Waiting for Iglesia ni Cristo's PH Arena
It is widely regarded to be the largest independent Christian church in Asia and the largest entirely indigenous Christian denomination in the Philippines.
The INC's influence is felt most during elections, when politicians woo its solid voting bloc.
The INC is set to celebrate its 100th year anniversary on July 27, 2014. It was on this day in 1914 when founder Felix Manalo officially registered the church with the Philippine government. His grandson, Eduardo Manalo, is the INC's current Executive Minister.
Any doubts on the group's clout and resources will be banished by their literally monumental preparations for their 100th year.
The major feature of these preparations is the Philippine Arena now nearing completion in the Iglesia ni Cristo complex in Bocaue, Bulacan, near the North Luzon Expressway.
It will include a hospital, school, and stadium open to non-INC visitors and nearby residents. But the most glorious feature is the Philippine Arena, which, upon completion, will be the world's largest multipurpose domed arena.
Taking up 810,000 square feet (7.5 hectares) of land, it holds up a dome spanning 390,000 square feet (3.6 hectares) and can seat 50,000 people. In comparison, the dome arena next in size – Staples Center in Los Angeles, United States – holds only 21,000 people.
According to the official INC website, the roof will contain 9,000 tons of steel and will span 520 feet or one and a half football fields. The entire structure will be 200 feet or around 15 stories high.
According to Inquirer.net, the construction of the entire INC complex costs a staggering P9.4 billion.
See the Philippine Arena construction site as of June 2013:
If the figures don't impress you, perhaps the contractors behind the project will. The arena, meant to be world-class, is the project of 3 major building and architecture firms.
Korean building company Hanwha Engineering and Construction Corp, which has built major sports complexes in South Korea and structures in the Middle East, is the major building contractor for the Arena.
According to Korea Herald, the corporation signed a US$175 million (P7.6 billion) contract with INC for the project.
Chris Sparrow of Büro Happold, an international engineering consultancy, is also part of the team behind the Philippine Arena. Sparrow has worked on the Hong Kong-Zuhai-Macao Bridge and Guangzhou-Shenzen Express Rail Link. His company won awards for their work on the Aviva Stadium in Ireland and redevelopment of the Royal Shakespeare Theatre in the United Kingdom.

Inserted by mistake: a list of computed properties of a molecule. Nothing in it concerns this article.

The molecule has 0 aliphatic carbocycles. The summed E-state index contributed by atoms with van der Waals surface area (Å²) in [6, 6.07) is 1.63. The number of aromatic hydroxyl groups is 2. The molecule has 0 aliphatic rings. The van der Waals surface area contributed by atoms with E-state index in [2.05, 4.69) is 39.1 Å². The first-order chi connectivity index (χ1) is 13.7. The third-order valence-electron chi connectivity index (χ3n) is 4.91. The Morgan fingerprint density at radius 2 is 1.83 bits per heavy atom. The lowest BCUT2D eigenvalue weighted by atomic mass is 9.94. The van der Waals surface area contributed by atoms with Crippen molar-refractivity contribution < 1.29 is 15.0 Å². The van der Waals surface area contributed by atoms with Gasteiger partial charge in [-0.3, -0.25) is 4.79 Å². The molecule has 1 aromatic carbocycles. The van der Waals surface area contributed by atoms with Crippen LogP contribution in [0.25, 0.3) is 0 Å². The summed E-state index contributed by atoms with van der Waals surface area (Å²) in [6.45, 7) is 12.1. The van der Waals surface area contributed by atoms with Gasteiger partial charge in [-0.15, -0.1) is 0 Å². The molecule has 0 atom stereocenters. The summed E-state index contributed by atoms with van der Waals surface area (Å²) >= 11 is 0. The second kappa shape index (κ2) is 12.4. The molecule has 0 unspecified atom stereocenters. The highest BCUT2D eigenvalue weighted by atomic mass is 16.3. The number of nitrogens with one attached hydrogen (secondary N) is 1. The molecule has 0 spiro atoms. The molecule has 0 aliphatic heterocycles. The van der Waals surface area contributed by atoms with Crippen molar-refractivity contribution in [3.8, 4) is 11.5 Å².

Andrew James of Populous is the Philippine Arena's structural design consultant. Populous, an international architectural firm specializing in sports and convention centers, is behind such famous venues as the Yankee Stadium in New York, London's 2012 Olympic Stadium and Stadium Australia in Sydney.
Watch the groundbreaking ceremony here:
At the groundbreaking ceremony on August 17, 2011, James called the project "the most exciting and ambitious...that we know of in Asia. It will probably be the largest and most important building in the Philippines for the next 10 years or more."
Boon for development
Eduardo Villanueva, mayor of Bocaue, Bulacan at the time of the groundbreaking ceremony, said the land on which the arena is being built used to be unirrigated farmland. It was reclassified for the project.
Bulacan officials expect the arena to drive economic development and tourism in the province.
James anticipates the Philippine Arena to be a major sports facility.
"If the Philippines chooses to bid for a Southeast Asian game or any Asian games, this building can be one of the key features of the bid for that game. It may be used for an opening or closing ceremony as well."
Already, the Philippine Olympic Committee is eyeing the giant dome as a training center for national athletes.
Videos of the construction site taken in June show the finished frame of the arena. But on July 22, according to a GMA report, two construction workers died after they fell while attempting to remove a support in the dome. - Rappler.com